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Alfred Galy: Syrian-born but a real Trini

Published: 
Monday, September 18, 2017
HISTORY CRUMBLES The controversial demolition of the Greyfriars Church of Scotland in 2014. PICTURE KRISTIAN DE SILVA

Desperadoes” was in desperate need of a place in the city to practise for Panorama 2015, to allow its fans to hear the band in nightly concerts. Then the band found this Syrian/Trini hard-nosed businessman, Alfred Galy, who keeps a hawk’s eye over his commercial assets and investments, willing to make prime property in the heart of the city, on Frederick St, available to the band for “a song,” a melody perhaps.

As an additional benefit to the band, Galy’s Trini-spiritedness allowed the Despers management to establish a car park on the grounds where the Greyfriars church and hall once stood to earn revenue after Carnival when gigs for steelbands are not frequent.

“We had no immediate use for the property; steelband is a very important instrument for T&T; and Desperadoes is an iconic band in our country. I came from Nelson and Duncan streets, and I have an affinity to the people from those areas; and so it was not difficult for me to make a decision like that,” Galy gives as his reasons for handing over the site to Despers.

However, taking control of his property and allowing Despers to practise were not easily accomplished. Galy attempted to demolish the church and hall to construct a commercial enterprise. There followed a loud outcry by those who would preserve architectural history. The preservationists and the minister of historical sites challenged Galy’s right to tear-down the buildings, the claim being that they were protected architectural sites and artifacts.

Eventually, Galy had the buildings bulldozed saying they were not listed as heritage sites and had been in a dilapidated state for years; the preservers got up one morning, the buildings were gone and that was the end of that “tantana.”

It must be difficult for Trinidadians of the present generation to associate the now affluent members of the Syrian-Lebanese business community, the fabled “one per cent,” with residing on Duncan, Nelson, George, Queen and Duke streets,the criminal hotspots of the present era with their run down “Plannings” and poverty.

But during the early 20th century right up to the 1950s/60s, the Syrian-Lebanese families, having sailed 3,000 miles from their homeland with little more than their hope for a new life, free of religious persecutions and deprivations, found abode in what was then old Port-of-Spain alongside African, Indian, Chinese and the bewilderingly mixed population of the city.

Alfred attended Nelson Street Boys’ and St Mary’s College. He lived close to the Alfred Richards (one of the founders of the Working Men’s Association that took the fight to the colonial administration) Drug Store on lower Nelson Street, and spent his boyhood in Tamarind Square, pitching marbles, spinning top and running jockey in the canal, heartbeat activities of boys of the era.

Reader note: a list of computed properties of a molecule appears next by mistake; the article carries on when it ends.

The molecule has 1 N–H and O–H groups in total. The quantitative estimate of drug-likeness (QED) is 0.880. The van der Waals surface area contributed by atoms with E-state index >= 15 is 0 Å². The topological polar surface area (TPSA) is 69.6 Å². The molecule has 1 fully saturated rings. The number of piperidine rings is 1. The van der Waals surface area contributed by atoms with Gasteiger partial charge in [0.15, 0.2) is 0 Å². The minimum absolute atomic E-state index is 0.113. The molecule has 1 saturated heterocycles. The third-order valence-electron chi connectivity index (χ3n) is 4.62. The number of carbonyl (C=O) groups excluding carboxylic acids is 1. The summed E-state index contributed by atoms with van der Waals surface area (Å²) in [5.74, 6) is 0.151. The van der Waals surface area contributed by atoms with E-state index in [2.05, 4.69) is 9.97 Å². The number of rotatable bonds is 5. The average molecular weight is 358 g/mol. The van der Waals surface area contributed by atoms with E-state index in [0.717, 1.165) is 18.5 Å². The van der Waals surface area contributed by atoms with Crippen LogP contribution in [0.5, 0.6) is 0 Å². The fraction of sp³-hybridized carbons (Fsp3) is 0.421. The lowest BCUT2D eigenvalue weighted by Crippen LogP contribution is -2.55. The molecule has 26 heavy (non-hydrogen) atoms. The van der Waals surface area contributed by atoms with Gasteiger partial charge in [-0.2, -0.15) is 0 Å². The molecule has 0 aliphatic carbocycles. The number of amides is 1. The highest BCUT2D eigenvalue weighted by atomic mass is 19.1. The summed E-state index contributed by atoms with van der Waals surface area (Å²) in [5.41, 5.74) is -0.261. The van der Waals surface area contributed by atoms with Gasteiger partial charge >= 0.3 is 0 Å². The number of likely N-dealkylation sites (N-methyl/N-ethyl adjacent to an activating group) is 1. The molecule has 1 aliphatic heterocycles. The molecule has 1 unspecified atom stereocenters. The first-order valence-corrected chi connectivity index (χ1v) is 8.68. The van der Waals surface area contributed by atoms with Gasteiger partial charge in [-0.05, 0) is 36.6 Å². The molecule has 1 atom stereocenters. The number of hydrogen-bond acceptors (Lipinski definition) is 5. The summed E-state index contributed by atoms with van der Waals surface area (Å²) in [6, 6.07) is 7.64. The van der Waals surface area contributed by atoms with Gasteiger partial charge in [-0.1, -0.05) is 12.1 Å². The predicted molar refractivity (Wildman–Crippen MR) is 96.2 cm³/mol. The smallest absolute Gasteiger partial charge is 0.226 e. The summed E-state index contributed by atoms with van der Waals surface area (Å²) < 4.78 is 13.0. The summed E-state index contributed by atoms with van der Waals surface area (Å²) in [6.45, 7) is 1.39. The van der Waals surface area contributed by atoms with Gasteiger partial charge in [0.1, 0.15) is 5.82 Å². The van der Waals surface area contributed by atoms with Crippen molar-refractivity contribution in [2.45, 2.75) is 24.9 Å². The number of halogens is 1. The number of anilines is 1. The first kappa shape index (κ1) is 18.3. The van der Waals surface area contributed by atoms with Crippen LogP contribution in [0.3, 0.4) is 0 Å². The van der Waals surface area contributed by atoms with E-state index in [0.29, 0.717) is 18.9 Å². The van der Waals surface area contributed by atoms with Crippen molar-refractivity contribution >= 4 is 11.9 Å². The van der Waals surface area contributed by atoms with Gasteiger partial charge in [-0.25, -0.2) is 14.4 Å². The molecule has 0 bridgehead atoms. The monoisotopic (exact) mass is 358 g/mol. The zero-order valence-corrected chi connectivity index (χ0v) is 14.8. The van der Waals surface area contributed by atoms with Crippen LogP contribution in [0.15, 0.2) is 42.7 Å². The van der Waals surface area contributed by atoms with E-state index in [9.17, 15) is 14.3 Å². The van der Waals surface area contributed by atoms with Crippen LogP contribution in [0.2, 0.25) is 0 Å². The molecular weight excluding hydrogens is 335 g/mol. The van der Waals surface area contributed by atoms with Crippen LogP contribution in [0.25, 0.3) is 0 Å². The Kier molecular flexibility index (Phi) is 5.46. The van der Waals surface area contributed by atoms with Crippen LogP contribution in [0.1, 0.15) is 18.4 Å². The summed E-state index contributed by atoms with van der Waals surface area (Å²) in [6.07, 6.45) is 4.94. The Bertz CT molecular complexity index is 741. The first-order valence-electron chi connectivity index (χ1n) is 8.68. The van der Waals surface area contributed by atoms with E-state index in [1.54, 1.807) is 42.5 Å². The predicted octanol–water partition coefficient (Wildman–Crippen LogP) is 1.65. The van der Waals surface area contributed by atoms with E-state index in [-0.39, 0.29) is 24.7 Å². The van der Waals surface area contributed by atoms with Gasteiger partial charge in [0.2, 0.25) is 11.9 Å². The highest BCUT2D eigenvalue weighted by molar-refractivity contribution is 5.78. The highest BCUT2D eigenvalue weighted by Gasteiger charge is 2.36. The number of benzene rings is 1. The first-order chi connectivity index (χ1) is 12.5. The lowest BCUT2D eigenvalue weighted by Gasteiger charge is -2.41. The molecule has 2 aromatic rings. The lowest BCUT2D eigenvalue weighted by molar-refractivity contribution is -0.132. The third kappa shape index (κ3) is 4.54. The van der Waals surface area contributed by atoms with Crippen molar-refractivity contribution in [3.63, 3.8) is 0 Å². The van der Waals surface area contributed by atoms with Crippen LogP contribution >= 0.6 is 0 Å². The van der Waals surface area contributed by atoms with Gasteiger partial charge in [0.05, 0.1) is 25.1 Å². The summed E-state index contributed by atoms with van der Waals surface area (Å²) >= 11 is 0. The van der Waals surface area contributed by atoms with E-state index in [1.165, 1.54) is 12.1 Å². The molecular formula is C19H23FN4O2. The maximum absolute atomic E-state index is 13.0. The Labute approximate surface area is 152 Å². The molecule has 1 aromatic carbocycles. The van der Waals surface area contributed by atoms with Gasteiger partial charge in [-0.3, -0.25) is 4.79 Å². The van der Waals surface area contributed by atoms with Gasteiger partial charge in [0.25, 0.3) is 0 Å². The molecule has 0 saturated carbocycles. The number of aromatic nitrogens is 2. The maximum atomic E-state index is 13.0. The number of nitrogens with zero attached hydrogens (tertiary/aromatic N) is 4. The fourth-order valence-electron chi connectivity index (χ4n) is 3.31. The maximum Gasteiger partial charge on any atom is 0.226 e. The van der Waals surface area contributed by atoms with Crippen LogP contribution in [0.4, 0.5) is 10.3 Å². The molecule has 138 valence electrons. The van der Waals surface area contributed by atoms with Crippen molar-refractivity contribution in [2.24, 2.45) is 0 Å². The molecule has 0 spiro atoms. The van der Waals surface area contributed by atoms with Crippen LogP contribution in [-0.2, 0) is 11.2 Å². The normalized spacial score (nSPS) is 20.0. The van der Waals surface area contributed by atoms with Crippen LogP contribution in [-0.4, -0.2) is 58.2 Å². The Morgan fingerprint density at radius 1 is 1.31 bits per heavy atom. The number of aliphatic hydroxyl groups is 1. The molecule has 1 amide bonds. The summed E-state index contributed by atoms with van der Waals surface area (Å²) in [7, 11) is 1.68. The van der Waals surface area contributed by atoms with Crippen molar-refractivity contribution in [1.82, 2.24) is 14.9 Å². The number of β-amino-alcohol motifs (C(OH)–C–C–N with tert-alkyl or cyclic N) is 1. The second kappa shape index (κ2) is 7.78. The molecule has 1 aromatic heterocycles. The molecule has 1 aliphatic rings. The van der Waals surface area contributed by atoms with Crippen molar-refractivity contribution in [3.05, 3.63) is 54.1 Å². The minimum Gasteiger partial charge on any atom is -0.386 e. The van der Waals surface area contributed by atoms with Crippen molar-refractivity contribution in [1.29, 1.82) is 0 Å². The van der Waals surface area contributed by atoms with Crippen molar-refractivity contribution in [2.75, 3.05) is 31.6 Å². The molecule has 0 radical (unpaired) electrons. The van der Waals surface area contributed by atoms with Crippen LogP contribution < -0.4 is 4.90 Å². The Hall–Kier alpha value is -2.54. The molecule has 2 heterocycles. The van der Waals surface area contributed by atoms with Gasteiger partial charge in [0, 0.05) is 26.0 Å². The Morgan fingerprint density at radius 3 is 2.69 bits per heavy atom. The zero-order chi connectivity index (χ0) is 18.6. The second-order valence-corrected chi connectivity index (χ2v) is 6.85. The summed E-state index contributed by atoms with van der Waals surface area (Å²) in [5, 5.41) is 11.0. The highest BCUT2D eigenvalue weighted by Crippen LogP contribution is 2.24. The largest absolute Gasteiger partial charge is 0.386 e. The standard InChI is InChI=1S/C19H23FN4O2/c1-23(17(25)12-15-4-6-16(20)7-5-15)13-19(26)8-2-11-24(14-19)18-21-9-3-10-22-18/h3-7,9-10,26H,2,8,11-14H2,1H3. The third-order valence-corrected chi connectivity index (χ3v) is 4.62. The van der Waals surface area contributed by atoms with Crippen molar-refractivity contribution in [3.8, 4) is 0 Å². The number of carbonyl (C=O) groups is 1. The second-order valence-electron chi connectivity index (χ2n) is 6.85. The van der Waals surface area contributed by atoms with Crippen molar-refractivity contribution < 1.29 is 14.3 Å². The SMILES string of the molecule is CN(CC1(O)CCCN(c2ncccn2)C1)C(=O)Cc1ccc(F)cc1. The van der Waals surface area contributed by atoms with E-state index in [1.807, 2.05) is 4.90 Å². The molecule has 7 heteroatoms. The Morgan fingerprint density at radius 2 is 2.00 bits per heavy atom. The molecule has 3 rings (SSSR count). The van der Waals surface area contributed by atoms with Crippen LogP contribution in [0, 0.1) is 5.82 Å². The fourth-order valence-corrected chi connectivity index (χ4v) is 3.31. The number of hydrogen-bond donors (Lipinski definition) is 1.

“There were no racial divisions and banter among the residents of the area. It was a multi-ethnic group of us; no one called me a Syrian, and I did not call anyone African or Indian.” Alfred lived with his parents and siblings in two rooms. “We changed residence 12 times, every time achieving a little more comfort.” The Galys also had stints in Newtown and St James.

His father scoured town and country hawking tradable goods; he told Alfred of the experiences he had sleeping under the roofs of people in the then far-off country districts when nightfall descended.

Understandably, the Syrian/Lebanese immigrants, says Galy, clung to each other as is the case in all immigrant communities. Among the Syrian families located in the Charlotte St area at the time were the Sabgas, the Laquis and the Abouds, says Galy.

He was one of the first members of his community who “chucked-in his British passport” for one marked T&T .

Having often “bounced-up” Galy on Saturday mornings in the Beetham Central Market, I provocatively suggested to him that he might be wandering far from home. His response verged on mocking laughter.

“When I was a little boy I used to go to the Central Market on George and Charlotte streets everyday for my mother with a three-wheel bike,” said Galy as he sought to put me in my place: “I continue to know all the vendors, the butchers in the Beetham market and we continue our relationship.”

“In the old Charlotte Street market, the bell used to ring at 3 o’clock, closing time, and then is when you could get beef, pork and fish for eight cents a pound because there was no refrigeration,” says Galy.

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